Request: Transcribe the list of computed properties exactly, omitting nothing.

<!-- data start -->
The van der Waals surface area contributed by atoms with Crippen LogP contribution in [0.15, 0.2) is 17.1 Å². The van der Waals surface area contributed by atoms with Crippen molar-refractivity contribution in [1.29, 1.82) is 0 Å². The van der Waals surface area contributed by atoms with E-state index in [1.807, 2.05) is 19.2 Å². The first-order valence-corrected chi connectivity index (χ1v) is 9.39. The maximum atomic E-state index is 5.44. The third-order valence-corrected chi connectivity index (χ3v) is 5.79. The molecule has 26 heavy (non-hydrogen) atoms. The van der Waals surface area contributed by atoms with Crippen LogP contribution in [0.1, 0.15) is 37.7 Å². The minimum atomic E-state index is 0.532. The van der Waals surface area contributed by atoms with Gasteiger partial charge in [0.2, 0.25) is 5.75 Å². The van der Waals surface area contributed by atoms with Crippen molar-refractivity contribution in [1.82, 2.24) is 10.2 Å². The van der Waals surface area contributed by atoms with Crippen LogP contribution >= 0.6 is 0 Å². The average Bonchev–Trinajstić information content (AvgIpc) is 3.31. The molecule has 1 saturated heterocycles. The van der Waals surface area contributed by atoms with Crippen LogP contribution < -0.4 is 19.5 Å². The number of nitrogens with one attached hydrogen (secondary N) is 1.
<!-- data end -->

The van der Waals surface area contributed by atoms with Crippen LogP contribution in [0.15, 0.2) is 17.1 Å². The van der Waals surface area contributed by atoms with Crippen molar-refractivity contribution in [1.29, 1.82) is 0 Å². The van der Waals surface area contributed by atoms with E-state index in [1.807, 2.05) is 19.2 Å². The first-order valence-corrected chi connectivity index (χ1v) is 9.39. The maximum atomic E-state index is 5.44. The third-order valence-corrected chi connectivity index (χ3v) is 5.79. The molecule has 26 heavy (non-hydrogen) atoms. The van der Waals surface area contributed by atoms with Crippen LogP contribution in [0.1, 0.15) is 37.7 Å². The minimum atomic E-state index is 0.532. The van der Waals surface area contributed by atoms with Gasteiger partial charge in [0.2, 0.25) is 5.75 Å². The van der Waals surface area contributed by atoms with Crippen molar-refractivity contribution in [1.82, 2.24) is 10.2 Å². The van der Waals surface area contributed by atoms with Crippen LogP contribution >= 0.6 is 0 Å². The average Bonchev–Trinajstić information content (AvgIpc) is 3.31. The molecule has 1 saturated heterocycles. The van der Waals surface area contributed by atoms with Crippen LogP contribution < -0.4 is 19.5 Å². The number of nitrogens with one attached hydrogen (secondary N) is 1.